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Jingxian
泾县
Jingxian Railway Station
Jingxian Railway Station
Jing County is the westernmost division in this map of Xuancheng
Jing County is the westernmost division in this map of Xuancheng
Xuancheng in Anhui
Xuancheng in Anhui
Coordinates: 30°41′19″N 118°25′12″E / 30.6886°N 118.4199°E / 30.6886; 118.4199Coordinates: 30°41′19″N 118°25′12″E / 30.6886°N 118.4199°E / 30.6886; 118.4199
CountryPeople's Republic of China
ProvinceAnhui
Prefecture-level cityXuancheng
Area
 • Total2,054.5 km2 (793.2 sq mi)
Population
 (2018)
 • Total307,000
 • Density150/km2 (390/sq mi)
Time zoneUTC+8 (China Standard)
Postal code
242500

Jing County or Jingxian (simplified Chinese: 泾县; traditional Chinese: 涇縣; pinyin: Jīng Xiàn) is a county in the south of Anhui Province, People's Republic of China, under the jurisdiction of the prefecture-level city of Xuancheng. It has a population of 360,000 and an area of 2,059 km2 (795 sq mi). The government of Jing County is located in Jingchuan Town.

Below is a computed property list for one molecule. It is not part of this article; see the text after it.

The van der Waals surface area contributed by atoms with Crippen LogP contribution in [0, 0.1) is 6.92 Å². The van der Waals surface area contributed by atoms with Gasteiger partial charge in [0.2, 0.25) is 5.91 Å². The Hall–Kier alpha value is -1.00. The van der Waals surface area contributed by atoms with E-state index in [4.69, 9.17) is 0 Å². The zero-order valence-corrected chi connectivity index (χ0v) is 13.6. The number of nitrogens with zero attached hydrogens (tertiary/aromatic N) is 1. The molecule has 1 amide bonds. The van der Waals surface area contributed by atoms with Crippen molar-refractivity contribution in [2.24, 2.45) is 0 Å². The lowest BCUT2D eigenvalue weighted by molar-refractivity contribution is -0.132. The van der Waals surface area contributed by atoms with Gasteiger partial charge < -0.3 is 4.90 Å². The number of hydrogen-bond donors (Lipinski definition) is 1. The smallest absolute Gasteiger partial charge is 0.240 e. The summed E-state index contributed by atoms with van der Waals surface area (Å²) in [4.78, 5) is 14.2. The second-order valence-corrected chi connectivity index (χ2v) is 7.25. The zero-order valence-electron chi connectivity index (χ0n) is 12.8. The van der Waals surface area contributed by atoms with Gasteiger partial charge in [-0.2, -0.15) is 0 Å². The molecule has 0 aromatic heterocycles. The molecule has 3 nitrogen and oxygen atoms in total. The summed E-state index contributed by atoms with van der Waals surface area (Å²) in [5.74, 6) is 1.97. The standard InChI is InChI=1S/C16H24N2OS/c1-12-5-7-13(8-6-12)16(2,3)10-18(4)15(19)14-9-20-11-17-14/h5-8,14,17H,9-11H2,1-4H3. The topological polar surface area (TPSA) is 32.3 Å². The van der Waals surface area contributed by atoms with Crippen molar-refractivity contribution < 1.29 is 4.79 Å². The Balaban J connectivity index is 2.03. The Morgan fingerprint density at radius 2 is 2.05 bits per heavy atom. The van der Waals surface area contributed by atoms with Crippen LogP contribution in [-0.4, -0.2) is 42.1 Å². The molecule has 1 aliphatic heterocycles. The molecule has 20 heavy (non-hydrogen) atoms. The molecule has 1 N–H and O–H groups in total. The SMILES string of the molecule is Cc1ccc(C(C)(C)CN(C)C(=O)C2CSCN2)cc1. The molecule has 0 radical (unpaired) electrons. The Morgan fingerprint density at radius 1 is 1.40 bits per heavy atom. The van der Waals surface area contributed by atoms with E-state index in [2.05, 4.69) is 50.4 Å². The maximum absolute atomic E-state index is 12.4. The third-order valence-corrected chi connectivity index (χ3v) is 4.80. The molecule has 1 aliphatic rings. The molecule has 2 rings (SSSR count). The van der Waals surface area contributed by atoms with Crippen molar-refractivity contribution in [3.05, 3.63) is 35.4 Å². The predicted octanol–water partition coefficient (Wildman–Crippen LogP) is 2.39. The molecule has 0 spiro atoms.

Jing County has jurisdiction over eleven towns and four townships.

The county is known for its production of Xuan paper and its historic villages.[1]

Administrative divisions

Jing County is divided to 7 towns and 2 townships.[2]

Towns
  • Maolin (茂林镇)
  • Langqiao (榔桥镇)
  • Huangcun (黄村镇)
  • Dingjiaqiao (顶家桥镇)
  • Jingchuan (泾川镇)
  • Caicun (蔡村镇)
  • Yunling (云岭镇)
Townships

Tourism

Tourist spots

Preservation of the county's historic villages has been challenging. According to a local official, "The key to preserving villages such as Chaji ... was to convince villagers to stay and not move away to work in the big cities."[3][4] Tourist facilities for visitors to Chaji "have been built on the periphery of the ancient village to retain its pastoral landscape."[5]

References

  1. ^ "Introduction to the Xuan Paper Making in Anhui China". China Culture Tour.com. 2019. Retrieved 2019-12-17.((cite web)): CS1 maint: url-status (link)
  2. ^ "南京市-行政区划网 www.xzqh.org" (in Chinese). XZQH. Retrieved 2012-05-24.
  3. ^ "Ancient Chinese villages 'rotting away' for lack of money". South China Morning Post. 2015-01-30. Retrieved 2019-12-16.
  4. ^ "Chaji Ancient Buildings (Jing County) - 2019". TripAdvisor. 2019. Retrieved 2019-12-16.((cite web)): CS1 maint: url-status (link)
  5. ^ "Traditional Chinese villages in urgent need of preservation". DAWN.COM. 2015-01-31. Retrieved 2019-12-16.((cite web)): CS1 maint: url-status (link)